In response to technological advances in multiple areas – from cloud computing to the rise of numerous online connectivity platforms – the way companies, law firms and different types of institutions work has undergone a series of changes in recent years. As a new focus on different remote working arrangements and other job flexibility options emerged, many positions and roles that once required on-site interaction have been freed from that restriction.
Once a slow process available only for some positions, remote working became a necessity during the Covid-19 pandemic. Companies around the world were forced to roll out remote working systems using connection tools from Microsoft, Google and others, like Zoom. As corporations, companies and institutions were forced to make the flip to continue operating, the work-from-home (WFH) model took off almost overnight and around the world. This new type of connectivity at work has come to stay and has accelerated the productivity over presence phenomenon. To implement it effectively, we have needed to create new approaches and structure to work schema. Otherwise, the distractions of home life/children combined with lost communication and leadership roles inherent in virtual interaction can considerably deteriorate performance while working from home.
In “A blueprint for remote working: Lessons from China”, McKinsey identifies these three elements, among others, as most critical to achieving productivity in this remote working model:
– a work team structure that allows fluid decision-making;
– leaders that set targets and communicate effectively; and
– a culture of community and collaborative work.
Proper implementation, new routines, breaking some jobs down into their components and harnessing technology to virtualize others can make working from home an attractive option for many, including working mothers, post-retirement age workers, students, and Generation-Y professionals. As natives to socializing and collaborating online, the latter two groups find remote working and flexible schedules very natural. The growing demand for more flexible, independent work accommodates different lifestyles and new digital platforms are making it possible.
We will undoubtedly see the spectrum of mix-and-match, full-time, half-day, temporary, contingent and remote working arrangements expand to satisfy changes in demand. Companies that successfully manage these configurations will record cost efficiencies (overhead, office space) and faster response times from work teams.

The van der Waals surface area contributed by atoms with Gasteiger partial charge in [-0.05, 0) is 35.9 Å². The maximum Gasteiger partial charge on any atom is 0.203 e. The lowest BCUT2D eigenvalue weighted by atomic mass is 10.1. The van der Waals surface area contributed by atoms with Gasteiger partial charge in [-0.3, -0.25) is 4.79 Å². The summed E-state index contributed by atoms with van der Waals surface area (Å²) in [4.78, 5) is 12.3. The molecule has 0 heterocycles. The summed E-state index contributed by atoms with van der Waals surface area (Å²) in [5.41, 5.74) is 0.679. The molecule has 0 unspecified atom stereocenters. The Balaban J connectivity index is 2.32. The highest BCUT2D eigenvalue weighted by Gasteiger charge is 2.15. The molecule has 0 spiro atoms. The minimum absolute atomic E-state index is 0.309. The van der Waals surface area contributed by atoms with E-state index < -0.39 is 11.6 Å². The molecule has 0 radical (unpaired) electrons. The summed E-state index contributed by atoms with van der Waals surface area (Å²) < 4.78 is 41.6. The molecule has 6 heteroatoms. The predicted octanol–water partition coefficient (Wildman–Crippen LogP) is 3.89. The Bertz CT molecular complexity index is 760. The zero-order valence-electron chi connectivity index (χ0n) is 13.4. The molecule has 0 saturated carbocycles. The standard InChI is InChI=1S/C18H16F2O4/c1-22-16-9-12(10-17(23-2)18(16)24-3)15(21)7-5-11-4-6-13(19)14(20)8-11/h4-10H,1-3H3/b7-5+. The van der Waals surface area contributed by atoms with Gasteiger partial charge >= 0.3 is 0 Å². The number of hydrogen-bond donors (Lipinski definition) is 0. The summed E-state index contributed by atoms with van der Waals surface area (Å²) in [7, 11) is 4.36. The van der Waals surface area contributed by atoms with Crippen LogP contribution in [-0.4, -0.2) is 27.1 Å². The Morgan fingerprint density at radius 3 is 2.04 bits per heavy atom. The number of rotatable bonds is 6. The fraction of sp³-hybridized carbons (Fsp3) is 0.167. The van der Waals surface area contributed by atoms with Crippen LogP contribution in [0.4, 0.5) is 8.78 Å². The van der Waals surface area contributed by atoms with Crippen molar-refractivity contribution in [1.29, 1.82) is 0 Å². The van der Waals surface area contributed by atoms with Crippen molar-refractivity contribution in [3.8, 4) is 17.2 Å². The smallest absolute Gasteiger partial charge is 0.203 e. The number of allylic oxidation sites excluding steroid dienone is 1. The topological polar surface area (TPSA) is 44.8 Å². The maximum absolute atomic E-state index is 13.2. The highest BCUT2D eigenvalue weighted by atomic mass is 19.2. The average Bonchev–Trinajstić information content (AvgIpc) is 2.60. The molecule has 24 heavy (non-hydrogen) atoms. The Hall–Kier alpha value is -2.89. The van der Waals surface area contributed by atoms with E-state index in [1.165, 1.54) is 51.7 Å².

There are more than a few implications for managers. Like any change management experience, this new work model requires significant leadership. Proper management of these mix-and-match work teams (full-time on-site, part-time and home office) requires the following skills:
Coordination: Organize mixed teams and be a good coach so that workflows between teams and colleagues share information. These steps are essential to overcoming isolation as well as fostering innovation and creativity between work teams.
Communication: Over-communicate to ensure that everyone understands his/her role and deadline.
Observe: Since remote working arrangements diminish control over employees, managers must remain attentive to developments in the teams’ identification with and commitment to the company.
Let go: Mixed work teams make the challenge of evaluating executives based on outcomes and performance, not hours, more complex. However, this shift in mindset toward setting targets and stepping aside becomes crucial.
Senior executives who are convinced that these changes (remote working and other job flexibility options) will improve team performance should encourage all managers to think big! These work arrangements offer new possibilities in terms of how companies define boundaries and organize the work structure. As tasks and routines happen differently in this modern era, innovation will occur under new parameters. Some industries will advance toward more flexible work arrangements more quickly than others. These industries will see a blurring of the separations between employers, employees, and clients. At Grupo Cinco, our search assignments consider this issue as well as the skills that corporate management positions need to effectively align, motivate and evaluate their teams under these new work systems.
The productivity pitfalls of working from home in the age of COVID-19, Stanford news, March 2020
Restarting Work Safely and Under Control, BCG, May 2020
A blueprint for remote working: Lessons from China, McKinsey Digital, March 2020
From thinking about the next normal to making it work, McKinsey & Company, May 2020
Preparing for a new era of knowledge work, McKinsey Quarterly, November 2012